I'm @dontgetcaught on Twitter, and here are some of the insights, good reads and news I shared from others this week, followed by items I favorited for later reading or writing:
- YouTube's on the move, starting a weekly talk show that features YouTube's version of celebrities, people who've had millions of views. Another good source of case studies.
- Hack a DSLR to get top video? Lifehacker looks at firmware Magic Lantern, which gives you professional-quality video from a DSLR camera. Would you try this option?
- Dig deep: The New York Times updated its tool for swiping, linking and highlighting parts of articles so you can link to a specific paragraph, highlight a paragraph or a group of 'graphs, and more. They even give you a shortcut to figure out the paragraph number. A caveat: Updates mean paragraphs and text will move throughout the day.
- Sources, heads up: Mashable looked at a loophole in the shield laws that may affect you if you're sourcing a journalist on social media sites, relevant in the wake of the U.S. government's subpoenas of social sites in its pursuit of charges against Wikileaks. Then Nieman Labs looked at how news organizations pursued sources in the Arizona shootings on Twitter, with mixed results. Finally, one that had me in disbelief: Media-watcher Howard Kurtz confessed--late--that he did an interview with a congressional spokesperson, whom he thought was the member of Congress, wrote it up that way, then waited till now to correct it, even though the spokesperson set him straight much sooner. WTH moment of the week.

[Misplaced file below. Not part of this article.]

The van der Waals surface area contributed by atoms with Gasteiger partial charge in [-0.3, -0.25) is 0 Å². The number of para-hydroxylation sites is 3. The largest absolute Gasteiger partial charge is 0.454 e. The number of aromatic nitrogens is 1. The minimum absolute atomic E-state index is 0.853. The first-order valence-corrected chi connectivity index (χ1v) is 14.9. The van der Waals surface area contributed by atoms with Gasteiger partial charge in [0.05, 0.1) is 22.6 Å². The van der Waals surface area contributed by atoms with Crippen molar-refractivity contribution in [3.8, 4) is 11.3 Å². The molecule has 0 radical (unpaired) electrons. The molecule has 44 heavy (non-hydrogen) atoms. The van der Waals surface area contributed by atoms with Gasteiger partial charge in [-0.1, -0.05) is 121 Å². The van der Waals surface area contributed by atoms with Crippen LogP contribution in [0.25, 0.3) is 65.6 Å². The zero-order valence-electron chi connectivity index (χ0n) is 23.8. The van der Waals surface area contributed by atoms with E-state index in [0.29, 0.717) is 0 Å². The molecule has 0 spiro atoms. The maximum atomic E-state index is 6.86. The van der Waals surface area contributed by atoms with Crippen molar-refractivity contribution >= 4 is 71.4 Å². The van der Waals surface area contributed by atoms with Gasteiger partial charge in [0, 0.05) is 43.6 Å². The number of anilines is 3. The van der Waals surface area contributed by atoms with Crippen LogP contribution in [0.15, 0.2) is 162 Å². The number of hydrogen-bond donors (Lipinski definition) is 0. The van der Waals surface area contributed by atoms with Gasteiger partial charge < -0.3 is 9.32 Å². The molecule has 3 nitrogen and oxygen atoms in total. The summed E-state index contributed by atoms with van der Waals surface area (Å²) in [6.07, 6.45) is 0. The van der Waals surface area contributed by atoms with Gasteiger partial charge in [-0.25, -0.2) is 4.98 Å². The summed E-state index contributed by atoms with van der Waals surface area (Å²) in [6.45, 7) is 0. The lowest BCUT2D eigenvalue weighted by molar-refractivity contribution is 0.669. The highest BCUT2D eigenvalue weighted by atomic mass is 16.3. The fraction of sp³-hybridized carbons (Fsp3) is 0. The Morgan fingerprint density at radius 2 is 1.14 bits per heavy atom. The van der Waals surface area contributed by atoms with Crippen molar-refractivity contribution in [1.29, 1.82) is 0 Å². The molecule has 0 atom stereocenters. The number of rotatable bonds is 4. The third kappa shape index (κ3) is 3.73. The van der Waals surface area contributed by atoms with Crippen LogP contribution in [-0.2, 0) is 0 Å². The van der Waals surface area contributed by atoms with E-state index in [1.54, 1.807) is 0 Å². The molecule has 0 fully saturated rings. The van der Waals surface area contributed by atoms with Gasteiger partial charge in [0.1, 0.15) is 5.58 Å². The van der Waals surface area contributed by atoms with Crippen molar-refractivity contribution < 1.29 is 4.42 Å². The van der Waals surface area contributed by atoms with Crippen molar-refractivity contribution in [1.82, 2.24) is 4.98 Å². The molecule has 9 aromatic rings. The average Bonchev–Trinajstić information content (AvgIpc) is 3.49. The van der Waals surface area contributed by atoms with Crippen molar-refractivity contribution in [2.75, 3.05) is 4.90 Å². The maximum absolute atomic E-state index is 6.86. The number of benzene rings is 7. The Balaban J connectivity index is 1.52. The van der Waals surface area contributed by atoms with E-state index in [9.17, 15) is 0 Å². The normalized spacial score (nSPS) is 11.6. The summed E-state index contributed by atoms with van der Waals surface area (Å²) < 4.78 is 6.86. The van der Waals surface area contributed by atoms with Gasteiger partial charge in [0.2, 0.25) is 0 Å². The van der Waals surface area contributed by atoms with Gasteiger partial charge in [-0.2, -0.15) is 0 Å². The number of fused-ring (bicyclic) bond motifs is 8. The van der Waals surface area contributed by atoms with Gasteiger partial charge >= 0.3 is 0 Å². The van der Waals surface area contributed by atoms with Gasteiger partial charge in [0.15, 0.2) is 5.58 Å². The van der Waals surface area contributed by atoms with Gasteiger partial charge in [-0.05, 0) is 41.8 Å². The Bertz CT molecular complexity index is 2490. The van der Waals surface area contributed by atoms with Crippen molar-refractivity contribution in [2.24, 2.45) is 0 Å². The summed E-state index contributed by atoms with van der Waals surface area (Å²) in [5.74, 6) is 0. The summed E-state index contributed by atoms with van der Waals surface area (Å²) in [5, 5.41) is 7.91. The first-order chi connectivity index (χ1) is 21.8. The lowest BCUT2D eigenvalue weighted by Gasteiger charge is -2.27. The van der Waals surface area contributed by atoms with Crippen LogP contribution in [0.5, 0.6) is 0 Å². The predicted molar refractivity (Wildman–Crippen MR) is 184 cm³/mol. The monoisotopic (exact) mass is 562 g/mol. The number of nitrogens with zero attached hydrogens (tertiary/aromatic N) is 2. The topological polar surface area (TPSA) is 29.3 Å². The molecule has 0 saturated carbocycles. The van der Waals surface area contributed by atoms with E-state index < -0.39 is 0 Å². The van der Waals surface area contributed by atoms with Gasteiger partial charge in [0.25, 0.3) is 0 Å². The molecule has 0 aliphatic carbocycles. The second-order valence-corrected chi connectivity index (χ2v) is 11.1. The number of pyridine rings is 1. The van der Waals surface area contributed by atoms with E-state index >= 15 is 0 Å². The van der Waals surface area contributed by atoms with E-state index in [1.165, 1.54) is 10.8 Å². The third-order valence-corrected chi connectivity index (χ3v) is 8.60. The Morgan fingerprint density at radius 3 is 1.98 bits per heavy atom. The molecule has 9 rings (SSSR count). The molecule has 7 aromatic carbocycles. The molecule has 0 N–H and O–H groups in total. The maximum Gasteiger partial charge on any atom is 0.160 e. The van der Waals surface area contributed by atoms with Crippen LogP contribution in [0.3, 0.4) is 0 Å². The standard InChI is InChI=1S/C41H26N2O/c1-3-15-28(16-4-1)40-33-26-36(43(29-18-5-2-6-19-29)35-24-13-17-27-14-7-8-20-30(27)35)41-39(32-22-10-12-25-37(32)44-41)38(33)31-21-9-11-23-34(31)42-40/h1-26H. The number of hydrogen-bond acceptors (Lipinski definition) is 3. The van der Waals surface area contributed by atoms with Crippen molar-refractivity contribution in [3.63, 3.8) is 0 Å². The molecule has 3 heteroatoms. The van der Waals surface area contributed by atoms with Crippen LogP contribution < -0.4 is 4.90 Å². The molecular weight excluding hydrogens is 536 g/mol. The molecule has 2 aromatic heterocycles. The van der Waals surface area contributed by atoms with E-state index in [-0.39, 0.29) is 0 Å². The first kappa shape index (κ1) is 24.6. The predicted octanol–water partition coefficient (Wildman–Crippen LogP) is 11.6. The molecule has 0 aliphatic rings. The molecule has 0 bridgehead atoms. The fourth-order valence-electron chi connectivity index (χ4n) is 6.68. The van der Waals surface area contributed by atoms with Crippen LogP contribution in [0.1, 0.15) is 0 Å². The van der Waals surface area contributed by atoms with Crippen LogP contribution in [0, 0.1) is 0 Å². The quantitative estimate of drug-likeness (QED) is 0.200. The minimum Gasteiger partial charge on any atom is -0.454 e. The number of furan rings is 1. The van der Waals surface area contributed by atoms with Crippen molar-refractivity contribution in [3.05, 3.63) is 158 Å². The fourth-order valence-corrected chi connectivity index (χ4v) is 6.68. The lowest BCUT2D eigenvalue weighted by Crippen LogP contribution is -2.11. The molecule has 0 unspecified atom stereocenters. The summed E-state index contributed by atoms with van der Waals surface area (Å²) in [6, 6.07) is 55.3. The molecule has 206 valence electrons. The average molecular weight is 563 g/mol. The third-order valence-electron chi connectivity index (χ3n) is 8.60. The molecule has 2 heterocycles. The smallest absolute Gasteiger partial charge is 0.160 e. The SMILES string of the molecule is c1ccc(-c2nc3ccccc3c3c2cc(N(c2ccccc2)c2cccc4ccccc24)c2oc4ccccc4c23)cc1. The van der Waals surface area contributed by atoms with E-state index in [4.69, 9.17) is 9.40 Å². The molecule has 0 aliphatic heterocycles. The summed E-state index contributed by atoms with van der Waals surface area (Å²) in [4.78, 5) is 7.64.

- Don't get caught, calendar edition: The President's State of the Union will be January 25. Really, don't schedule major announcements for the several days before and after. You'll be happier.
- Don't get caught, app edition: I see this far too often: Companies, firms and organizations who think that an iPhone app will give them their entire social content strategy. A good refutation of that pipe dream.
- Mobile + health topics + open source = awesome: If you work in health communications, check out Open mHealth -- it could lead to all sorts of possibilities.
- Who's talking to LinkedIn? LinkedIn has a speaker series for its employees, and it blogs about the sessions. It's a fun inside look. If your campus, corporate or otherwise, brings in speakers, this is a great opportunity for blog posts. Makes you look smart and shows with whom you're consulting on topics of the day.
- Hitting the links, two ways. And I don't mean golf: Ever wish you could turn a link into content you could embed on your website? Embedly lets you do that--it's part of the technology Storify uses. And Trunk.ly can index the links you and your friends share on social-media networks, like Twitter. Finds like this keep me on Twitter. Let me know if you try these options.
- Next, 911 on Twitter? I called that, right after reading that Amber alerts for missing children will be on Facebook. You might call Amber alerts an early version of crowdsourcing, so this works.
- Networking special: I follow @dangillmor, who tweeted he'd be in DC speaking about his new book, Mediactive (about empowering citizens to report news). So I signed up, and there saw @stevebuttry (at one time, Gillmor's editor, now community manager for TBD.com). And I favorited a tweet Buttry captured before I could: Gillmor recalled when Intel's former chairman, Andy Grove, spoke to the newspaper editor's conference and urged them not to approach a sea change by cutting, but by investing more. That didn't happen, as we've seen.
- A real don't-get-caught moment: @jayrosen shared this post on how the Columbus Dispatch could have had a plan in place to deal with its video of the golden-voiced homeless man going viral. Instead, it just took it off YouTube. Amy Gahran @agahran) is the author--great thoughts here.
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